Thursday, July 12, 2012
CV-22 Conducts Sub Support Mission at 1100nm
On June 6, 2012, a lone CV-22 from Canon Air Force base in New Mexico—home of the 27th Special Operations Wing—flew a 2,600-nm round trip lasting more than 11 hours to USS Wyoming (SSBN-742, an Ohio class submarine), to simulate a medical evacuation. The aircraft appeared over the submarine within 15 seconds of the allotted time and a litter was lowered from around 150 feet to simulate the extraction of an injured crewman.
This is another “proof of concept” notch on the gun barrel of the V-22 program and will do no harm in extending the attractiveness of the Osprey among hard-to persuade international customers. But the offer is improving as the U.S. Marine Corps MV-22s and Air Force AFSOC CV-22s continue to rack up the hours—now at 150,000 flight hours globally. USMC has 12 squadrons fielded with two more for the Air Force (152 Ospreys verses 26). Although the Bell-Boeing deal with the U.S. government for a five-year Multi-Year from 2008 is ending, USMC Col. Greg Masiello, V-22 program manager, said that “favorable language from the House and Senate” were being linked to a further Multi-Year II proposal for an additional 98 aircraft. The total program requirement is for 360 MV-22s for the USMC, 50 CV-22s for the Air Force and, although not backed by any budget, a further 48 MV-22s for the U.S. Navy.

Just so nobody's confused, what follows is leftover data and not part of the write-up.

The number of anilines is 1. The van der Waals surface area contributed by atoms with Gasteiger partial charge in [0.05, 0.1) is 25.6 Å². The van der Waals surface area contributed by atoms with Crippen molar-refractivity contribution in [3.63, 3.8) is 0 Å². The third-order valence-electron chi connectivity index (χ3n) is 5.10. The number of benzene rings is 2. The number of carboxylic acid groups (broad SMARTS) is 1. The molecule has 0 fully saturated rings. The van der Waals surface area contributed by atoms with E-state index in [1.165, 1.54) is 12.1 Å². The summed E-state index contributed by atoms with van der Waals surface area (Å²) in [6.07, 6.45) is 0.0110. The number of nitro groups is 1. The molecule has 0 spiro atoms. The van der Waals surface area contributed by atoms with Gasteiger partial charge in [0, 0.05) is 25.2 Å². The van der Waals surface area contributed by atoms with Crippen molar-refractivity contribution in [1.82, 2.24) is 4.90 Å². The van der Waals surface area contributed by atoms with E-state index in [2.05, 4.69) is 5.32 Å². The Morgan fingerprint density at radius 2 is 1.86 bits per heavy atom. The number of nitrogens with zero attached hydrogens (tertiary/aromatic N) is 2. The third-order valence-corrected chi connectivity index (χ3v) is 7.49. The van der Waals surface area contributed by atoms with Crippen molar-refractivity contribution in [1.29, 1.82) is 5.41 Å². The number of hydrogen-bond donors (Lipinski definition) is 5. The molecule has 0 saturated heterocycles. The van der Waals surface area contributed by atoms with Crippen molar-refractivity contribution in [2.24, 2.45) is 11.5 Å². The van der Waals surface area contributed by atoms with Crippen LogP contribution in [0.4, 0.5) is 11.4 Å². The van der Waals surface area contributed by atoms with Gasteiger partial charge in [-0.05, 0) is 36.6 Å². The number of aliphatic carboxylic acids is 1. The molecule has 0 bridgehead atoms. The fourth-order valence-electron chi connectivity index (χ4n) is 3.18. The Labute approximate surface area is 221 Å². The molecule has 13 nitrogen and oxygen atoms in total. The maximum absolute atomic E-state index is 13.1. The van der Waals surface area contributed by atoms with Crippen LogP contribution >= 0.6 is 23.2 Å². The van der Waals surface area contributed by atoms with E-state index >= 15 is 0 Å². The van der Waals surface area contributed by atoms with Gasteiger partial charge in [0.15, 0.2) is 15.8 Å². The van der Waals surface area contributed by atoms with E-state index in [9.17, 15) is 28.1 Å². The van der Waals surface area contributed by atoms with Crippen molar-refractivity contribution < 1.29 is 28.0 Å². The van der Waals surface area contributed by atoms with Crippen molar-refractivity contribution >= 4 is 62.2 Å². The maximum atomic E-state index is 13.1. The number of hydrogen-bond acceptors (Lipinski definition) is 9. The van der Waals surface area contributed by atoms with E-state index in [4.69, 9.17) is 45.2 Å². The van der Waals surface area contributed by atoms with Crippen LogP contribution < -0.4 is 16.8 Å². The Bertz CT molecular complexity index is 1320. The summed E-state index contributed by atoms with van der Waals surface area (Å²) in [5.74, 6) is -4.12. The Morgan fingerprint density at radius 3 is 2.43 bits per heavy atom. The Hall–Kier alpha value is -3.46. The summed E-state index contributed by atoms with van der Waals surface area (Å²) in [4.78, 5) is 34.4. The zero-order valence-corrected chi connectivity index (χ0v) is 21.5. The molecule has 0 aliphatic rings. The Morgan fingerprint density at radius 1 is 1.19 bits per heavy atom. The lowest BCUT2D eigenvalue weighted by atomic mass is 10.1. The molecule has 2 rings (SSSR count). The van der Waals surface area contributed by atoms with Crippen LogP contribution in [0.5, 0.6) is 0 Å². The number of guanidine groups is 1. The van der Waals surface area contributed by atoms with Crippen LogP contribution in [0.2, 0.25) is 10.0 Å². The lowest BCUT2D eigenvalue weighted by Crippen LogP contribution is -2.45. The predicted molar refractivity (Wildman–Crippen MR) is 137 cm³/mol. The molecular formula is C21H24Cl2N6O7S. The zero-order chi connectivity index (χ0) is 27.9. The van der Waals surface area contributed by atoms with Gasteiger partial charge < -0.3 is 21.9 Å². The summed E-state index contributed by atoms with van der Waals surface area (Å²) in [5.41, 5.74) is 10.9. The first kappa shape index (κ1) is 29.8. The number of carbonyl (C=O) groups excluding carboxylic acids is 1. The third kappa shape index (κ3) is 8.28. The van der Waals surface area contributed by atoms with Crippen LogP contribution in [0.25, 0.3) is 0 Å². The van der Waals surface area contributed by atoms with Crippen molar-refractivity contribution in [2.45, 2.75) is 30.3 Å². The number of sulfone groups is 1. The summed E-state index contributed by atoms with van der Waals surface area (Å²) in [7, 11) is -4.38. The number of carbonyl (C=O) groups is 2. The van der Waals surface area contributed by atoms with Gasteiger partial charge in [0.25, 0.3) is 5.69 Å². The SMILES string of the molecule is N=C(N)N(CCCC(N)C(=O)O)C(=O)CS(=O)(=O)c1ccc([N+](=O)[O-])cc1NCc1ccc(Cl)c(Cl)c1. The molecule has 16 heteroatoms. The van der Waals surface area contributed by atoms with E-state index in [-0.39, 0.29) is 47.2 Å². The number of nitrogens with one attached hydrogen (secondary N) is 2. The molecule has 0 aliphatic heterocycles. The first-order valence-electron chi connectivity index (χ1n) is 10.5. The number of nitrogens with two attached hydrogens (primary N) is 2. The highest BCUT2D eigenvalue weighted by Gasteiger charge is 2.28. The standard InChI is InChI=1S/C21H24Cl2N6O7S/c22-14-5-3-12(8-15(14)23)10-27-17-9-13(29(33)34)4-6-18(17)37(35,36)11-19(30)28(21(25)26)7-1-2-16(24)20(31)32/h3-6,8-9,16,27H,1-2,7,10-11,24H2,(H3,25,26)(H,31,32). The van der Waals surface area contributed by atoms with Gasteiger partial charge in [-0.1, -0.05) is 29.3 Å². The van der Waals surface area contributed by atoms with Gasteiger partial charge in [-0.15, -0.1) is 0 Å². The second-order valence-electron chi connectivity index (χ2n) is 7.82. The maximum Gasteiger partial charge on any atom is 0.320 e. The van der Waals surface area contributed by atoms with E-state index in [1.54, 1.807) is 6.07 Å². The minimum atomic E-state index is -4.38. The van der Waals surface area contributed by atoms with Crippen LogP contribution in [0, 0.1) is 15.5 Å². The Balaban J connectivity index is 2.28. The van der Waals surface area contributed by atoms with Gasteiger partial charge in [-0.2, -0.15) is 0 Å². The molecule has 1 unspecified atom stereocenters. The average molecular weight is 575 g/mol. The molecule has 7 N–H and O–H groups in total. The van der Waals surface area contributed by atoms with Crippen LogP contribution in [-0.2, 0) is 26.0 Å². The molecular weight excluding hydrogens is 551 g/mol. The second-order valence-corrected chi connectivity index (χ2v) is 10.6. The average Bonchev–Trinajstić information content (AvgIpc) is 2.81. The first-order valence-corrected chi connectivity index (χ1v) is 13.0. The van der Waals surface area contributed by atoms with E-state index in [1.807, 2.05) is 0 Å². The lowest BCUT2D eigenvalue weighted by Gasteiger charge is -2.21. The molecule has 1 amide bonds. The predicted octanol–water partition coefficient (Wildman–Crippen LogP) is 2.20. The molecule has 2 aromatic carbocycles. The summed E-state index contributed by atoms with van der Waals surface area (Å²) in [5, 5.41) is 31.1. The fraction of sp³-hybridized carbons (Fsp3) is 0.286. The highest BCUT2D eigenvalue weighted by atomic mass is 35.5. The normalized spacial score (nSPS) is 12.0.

The MV-22 has recently conducted qualification trials with the USS Bush, with a mission recently onboard the USS Lincoln to be followed by a full tour onboard the USS Truman. The global operational plan has spread as well, with the current deployment to Okinawa being followed in 2013 to USAF Mildenhall in the UK and tours with the US presidential fleet, HMX-1.
Of the AFSOC CV-22 operations, Col. Masiello would only say that the Air Force had flown around 1,256 combat hours, which was direct action against time-sensitive target missions, both inside and outside of Afghanistan. Said Masiello: “They aren’t necessarily getting credit for stuff behind the scenes.”
So why is the V-22 becoming more appealing to international buyers? The need to invest in multi-mission capable fleets may play into Bell-Boeing’s hands here. Future applications see the aircraft being used in roles that include: aerial and ground refueling; rescue and medevac; intelligence, surveillance and reconnaissance (ISR); Command & Control; and carrier and vertical onboard delivery (which would be increasingly interested to navy’s operating carriers without “cat and trap,” such as the two new Queen Elizabeth aircraft carriers for the Royal Navy). In terms of a Carrier Onboard Delivery (COD) aircraft, trials have already shown that the V-22 can lift up to 4,000 lbs more that the traditional aircraft in this role. Col. Masiello said that carrier commanders could now think in terms of 100s of miles rather than 10s in terms of how and where this aircraft type could range. Masiello would only disclose that his team is “working with multiple nations with paper going back and forth,” although he did say that aircraft production time had been identified during the 2015-2019 period.
Related: Procurement News